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Ukraine’s Crisis Of Social Capital

A woman places carnations into shields of antiriot police in Kyiv, November 2004
A woman places carnations into shields of antiriot police in Kyiv, November 2004
The first round of the presidential election in Ukraine clearly spotlighted the decline of trust in the government. Today a question mark -- which from close-up looks like the sword of Damocles -- hangs over the legitimacy of the authorities and the emergence of civil society. The survival of Ukraine as a sovereign state -- the independence of which is constantly under threat in a permanent struggle with economic, financial, and political crises -- is at stake. The crisis of social capital in Ukraine is also a real threat. Experts point out that social capital could have contributed to the consolidation of society, but failed to do so.

What are the reasons for this decline in social capital in Ukraine? Are they similar to those in other countries? Can the "recipes" for utilizing social capital as a social phenomenon that have been applied in other countries be applied to Ukraine? What needs to be done to attract social capital and, according to Francis Fukuyama's theory, use it for in the steady development of the country?

In his 1995 book "Trust: The Social Virtues And The Creation Of Prosperity," Fukuyama describes social capital as "trust, mutual help, and activeness." At that time, the world was facing the challenge of an economic crisis, and scholars were pondering the problem of how to encourage the development of social capital to overcome that and future crises.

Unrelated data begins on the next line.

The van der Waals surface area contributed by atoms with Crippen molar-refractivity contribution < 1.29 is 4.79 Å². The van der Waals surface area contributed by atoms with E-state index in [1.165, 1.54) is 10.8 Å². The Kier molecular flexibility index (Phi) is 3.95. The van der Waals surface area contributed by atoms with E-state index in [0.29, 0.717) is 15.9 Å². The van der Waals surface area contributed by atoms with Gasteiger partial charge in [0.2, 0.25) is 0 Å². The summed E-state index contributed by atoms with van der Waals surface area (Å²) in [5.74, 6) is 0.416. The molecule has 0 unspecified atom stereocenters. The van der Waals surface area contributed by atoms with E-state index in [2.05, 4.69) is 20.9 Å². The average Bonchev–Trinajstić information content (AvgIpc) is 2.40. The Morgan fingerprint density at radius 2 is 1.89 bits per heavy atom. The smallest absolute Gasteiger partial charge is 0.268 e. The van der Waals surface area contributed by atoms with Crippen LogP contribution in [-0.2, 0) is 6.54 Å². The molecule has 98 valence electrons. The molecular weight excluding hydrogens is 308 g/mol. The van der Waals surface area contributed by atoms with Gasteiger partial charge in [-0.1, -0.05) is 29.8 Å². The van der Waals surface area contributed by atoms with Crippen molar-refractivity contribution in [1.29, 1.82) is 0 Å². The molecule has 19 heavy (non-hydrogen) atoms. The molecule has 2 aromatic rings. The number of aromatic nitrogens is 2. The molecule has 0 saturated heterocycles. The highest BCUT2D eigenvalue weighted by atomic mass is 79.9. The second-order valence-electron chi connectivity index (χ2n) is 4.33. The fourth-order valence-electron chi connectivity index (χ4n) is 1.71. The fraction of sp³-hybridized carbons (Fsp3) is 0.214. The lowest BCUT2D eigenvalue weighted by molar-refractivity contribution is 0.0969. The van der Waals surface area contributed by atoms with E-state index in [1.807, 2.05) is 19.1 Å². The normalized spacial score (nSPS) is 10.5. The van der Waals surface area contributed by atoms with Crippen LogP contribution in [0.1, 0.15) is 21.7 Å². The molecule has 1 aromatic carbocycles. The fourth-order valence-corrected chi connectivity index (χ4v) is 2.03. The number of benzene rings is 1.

Programs to encourage the growth of social capital have since been successfully applied in various countries. Volodymyr Chepovy, who heads a project called Ukraine's New Leaders, gave a detailed overview of those efforts in an article published in "Ukrayinska pravda" last month. Titled "Social, Not Financial, Capital Will Save the World From Crisis," the article singled out the Indian project Lead India, which was implemented in 2007-08 as one of the best examples of that trend. "Tired of bureaucracy and inefficient managers, people began to search for new leaders," Chepovy wrote, citing examples of how the successful implementation of this project "amazed the whole world."

An intensive search for new leaders is also currently under way in Ukraine. What is stopping these new leaders from appearing here and now? Why does this search recall the plight of Diogenes, who walked the streets of Athens in daylight with a lamp, searching for an honest person? Is the problem in Ukraine rooted in the potential appearance of these new leaders or first and foremost in social capital itself?

Social capital did exist in Ukraine, both long ago and more recently. The most noticeable manifestation of that capital in action was probably the Orange Revolution, when a million people demonstrated their activeness, their trust in one leader, as well as a high capacity for organizing themselves. But just five years later, we are now faced with a shocking state of total apathy and of total mistrust, both individual and collective. Why?

There is a sociopsychological constant: the higher the level of expectation, the more painfully failures are felt. Nearly all the dreams generated by the Orange Revolution have been compromised. Society experienced this as a betrayal of its most precious hopes, and took that betrayal very badly. This is the first reason for the decline of social capital in Ukraine.